The concept of innateness is rarely discussed in the context of artificial intelligence. When it is discussed, or hinted at, it is often the context of trying to reduce the amount of innate machinery in a given system. Gary Marcus considers as a test case a recent series of papers by Silver et al (Silver et al., 2017a) on AlphaGo and its successors that have been presented as an argument that a “even in the most challenging of domains: it is possible to train to superhuman level, without human examples or guidance”, “starting tabula rasa.”
Gary Marcus argues that these claims are overstated, for multiple reasons. Gary Marcus close by arguing that artificial intelligence needs greater attention to innateness, and I point to some proposals about what that innateness might look like.
One of the oldest debates in intellectual history revolves around the somewhat nebulous concept of innateness. How much of the human mind is built-in, and how much of it is constructed by experience?
Virtually all modern observers would concede that genes and experience work together; it is “nature and nurture”, not “nature versus nurture”. No nativist, for instance, would doubt that we are also born with specific biological machinery that allows us to learn. Chomsky’s Language Acquisition Device should be viewed precisely as an innate learning mechanism, and nativists such as Pinker, Peter Marler (Marler, 2004) and myself (Marcus, 2004) have frequently argued for a view in which a significant part of a creature’s innate armamentarium consists not of specific knowledge but of learning mechanisms, a form of innateness that enables learning.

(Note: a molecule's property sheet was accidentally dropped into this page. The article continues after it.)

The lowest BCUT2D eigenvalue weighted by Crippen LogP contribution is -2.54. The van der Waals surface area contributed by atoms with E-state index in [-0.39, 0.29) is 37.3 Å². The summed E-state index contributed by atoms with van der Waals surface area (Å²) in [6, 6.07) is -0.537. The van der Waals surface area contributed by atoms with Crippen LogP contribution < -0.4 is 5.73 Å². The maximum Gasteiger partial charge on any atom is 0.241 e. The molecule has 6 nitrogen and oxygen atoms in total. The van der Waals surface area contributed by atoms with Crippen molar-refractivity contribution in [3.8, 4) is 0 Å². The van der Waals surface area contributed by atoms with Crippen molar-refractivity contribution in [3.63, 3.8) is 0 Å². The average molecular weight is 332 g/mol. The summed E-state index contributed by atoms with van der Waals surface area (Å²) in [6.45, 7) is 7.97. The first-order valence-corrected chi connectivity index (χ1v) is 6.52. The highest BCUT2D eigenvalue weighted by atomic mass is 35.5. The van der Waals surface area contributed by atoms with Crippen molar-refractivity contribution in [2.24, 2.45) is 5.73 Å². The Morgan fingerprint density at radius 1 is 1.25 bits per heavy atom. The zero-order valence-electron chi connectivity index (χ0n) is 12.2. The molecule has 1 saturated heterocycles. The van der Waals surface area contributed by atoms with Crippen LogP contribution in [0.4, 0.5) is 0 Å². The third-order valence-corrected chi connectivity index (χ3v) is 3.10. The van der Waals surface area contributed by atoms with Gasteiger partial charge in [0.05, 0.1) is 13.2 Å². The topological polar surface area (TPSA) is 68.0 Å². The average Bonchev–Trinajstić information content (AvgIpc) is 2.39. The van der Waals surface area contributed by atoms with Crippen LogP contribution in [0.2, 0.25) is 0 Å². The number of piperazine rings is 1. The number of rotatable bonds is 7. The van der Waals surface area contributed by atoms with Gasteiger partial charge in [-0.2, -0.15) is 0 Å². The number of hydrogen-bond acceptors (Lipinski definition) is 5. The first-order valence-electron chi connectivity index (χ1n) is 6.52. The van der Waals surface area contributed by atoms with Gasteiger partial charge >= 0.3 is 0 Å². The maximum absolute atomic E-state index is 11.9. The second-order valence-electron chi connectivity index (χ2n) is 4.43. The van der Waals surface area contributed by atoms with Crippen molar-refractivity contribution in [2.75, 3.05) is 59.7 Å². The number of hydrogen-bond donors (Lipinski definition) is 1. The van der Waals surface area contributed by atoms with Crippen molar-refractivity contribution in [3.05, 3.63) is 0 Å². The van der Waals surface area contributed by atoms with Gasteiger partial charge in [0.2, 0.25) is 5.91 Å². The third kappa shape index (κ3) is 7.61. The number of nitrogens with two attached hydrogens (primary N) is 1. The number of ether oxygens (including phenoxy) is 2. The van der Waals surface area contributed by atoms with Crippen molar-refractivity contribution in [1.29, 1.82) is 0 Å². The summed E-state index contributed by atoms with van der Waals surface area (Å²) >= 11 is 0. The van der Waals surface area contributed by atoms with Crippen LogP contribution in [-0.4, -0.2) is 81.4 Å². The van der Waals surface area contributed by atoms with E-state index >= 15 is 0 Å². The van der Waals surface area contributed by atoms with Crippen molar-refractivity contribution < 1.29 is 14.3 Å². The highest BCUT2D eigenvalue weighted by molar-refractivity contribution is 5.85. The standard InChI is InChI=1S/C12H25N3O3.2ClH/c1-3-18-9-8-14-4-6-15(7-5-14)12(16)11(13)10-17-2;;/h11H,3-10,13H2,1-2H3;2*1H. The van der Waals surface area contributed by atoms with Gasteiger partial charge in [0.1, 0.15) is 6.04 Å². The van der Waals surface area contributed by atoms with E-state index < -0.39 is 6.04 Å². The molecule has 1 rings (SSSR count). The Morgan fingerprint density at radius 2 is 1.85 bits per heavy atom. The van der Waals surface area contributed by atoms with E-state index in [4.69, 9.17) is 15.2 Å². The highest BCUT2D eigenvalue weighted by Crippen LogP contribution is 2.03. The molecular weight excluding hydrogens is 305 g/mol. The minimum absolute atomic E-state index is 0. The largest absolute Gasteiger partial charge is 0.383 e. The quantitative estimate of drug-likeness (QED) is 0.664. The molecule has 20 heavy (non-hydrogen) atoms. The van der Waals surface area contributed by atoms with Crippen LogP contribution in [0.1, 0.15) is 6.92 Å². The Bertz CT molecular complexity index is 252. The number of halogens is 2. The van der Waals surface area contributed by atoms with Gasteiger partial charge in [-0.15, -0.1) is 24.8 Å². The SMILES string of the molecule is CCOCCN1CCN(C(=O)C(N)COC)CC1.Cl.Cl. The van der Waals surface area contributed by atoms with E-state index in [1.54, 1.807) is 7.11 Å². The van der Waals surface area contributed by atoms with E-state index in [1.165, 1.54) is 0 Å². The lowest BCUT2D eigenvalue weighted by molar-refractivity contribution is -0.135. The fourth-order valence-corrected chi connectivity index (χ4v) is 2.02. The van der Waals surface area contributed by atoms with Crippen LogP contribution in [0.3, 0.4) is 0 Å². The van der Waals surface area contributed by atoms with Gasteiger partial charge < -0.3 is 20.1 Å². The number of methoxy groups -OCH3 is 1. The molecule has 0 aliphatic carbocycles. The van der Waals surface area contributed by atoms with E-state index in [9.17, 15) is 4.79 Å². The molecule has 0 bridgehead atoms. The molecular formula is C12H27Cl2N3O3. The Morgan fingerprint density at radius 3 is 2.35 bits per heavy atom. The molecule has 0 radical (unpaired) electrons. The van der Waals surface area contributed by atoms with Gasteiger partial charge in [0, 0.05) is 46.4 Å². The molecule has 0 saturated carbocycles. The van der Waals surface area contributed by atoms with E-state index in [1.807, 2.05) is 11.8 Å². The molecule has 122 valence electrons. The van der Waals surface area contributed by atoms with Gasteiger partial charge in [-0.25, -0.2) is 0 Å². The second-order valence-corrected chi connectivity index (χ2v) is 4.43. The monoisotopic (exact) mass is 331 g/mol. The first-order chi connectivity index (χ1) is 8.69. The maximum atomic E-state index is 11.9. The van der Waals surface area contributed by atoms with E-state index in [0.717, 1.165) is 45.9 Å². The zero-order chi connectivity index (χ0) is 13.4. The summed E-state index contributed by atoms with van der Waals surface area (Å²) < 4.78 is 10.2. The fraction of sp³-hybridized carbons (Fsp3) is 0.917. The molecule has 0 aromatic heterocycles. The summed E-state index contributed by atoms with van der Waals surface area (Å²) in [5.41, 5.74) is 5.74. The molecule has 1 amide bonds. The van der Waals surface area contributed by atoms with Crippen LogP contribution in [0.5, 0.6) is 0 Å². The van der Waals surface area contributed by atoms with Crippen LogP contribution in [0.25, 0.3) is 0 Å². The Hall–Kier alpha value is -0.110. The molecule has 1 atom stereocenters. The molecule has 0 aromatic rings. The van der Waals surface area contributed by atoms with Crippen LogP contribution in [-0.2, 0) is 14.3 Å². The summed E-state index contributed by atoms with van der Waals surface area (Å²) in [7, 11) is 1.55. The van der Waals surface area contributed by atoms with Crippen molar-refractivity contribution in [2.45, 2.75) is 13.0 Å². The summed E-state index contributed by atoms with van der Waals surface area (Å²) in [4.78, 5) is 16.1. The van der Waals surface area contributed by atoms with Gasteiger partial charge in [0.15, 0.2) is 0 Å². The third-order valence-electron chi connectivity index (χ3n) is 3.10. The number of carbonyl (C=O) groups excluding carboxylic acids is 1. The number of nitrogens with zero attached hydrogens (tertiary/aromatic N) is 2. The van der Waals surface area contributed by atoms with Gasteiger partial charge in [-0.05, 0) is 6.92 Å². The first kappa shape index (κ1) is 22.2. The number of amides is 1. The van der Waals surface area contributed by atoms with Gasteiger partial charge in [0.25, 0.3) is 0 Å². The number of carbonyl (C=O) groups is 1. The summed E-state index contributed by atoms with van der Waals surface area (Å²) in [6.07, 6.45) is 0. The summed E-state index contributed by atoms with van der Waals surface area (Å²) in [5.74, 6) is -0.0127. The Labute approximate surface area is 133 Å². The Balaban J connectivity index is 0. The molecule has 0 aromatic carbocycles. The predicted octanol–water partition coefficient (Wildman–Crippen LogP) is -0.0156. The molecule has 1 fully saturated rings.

There is a lot of reason to believe that humans and many other creatures are born with significant amounts of innate machinery. The guiding question for the current paper is
whether artificially intelligent systems ought similarly to be endowed with significant amounts of innate machinery, or whether, in virtue of the powerful learning systems that have recently been developed, it might suffice for such systems to work in a more bottom up, tabula rasa fashion.
List of Innate Machinery candidates by Gary Marcus
• Representations of objects
• Structured, algebraic representations
• Operations over variables
• A type-token distinction
• A capacity to represent sets, locations, paths, trajectories, obstacles and enduring
• A way of representing the affordances of objects
• Spatiotemporal contiguity
• Translational invariance
• Capacity for cost-benefit analysis
• a representation of time
• Intentionality (in the sense of inferring the intentions of others)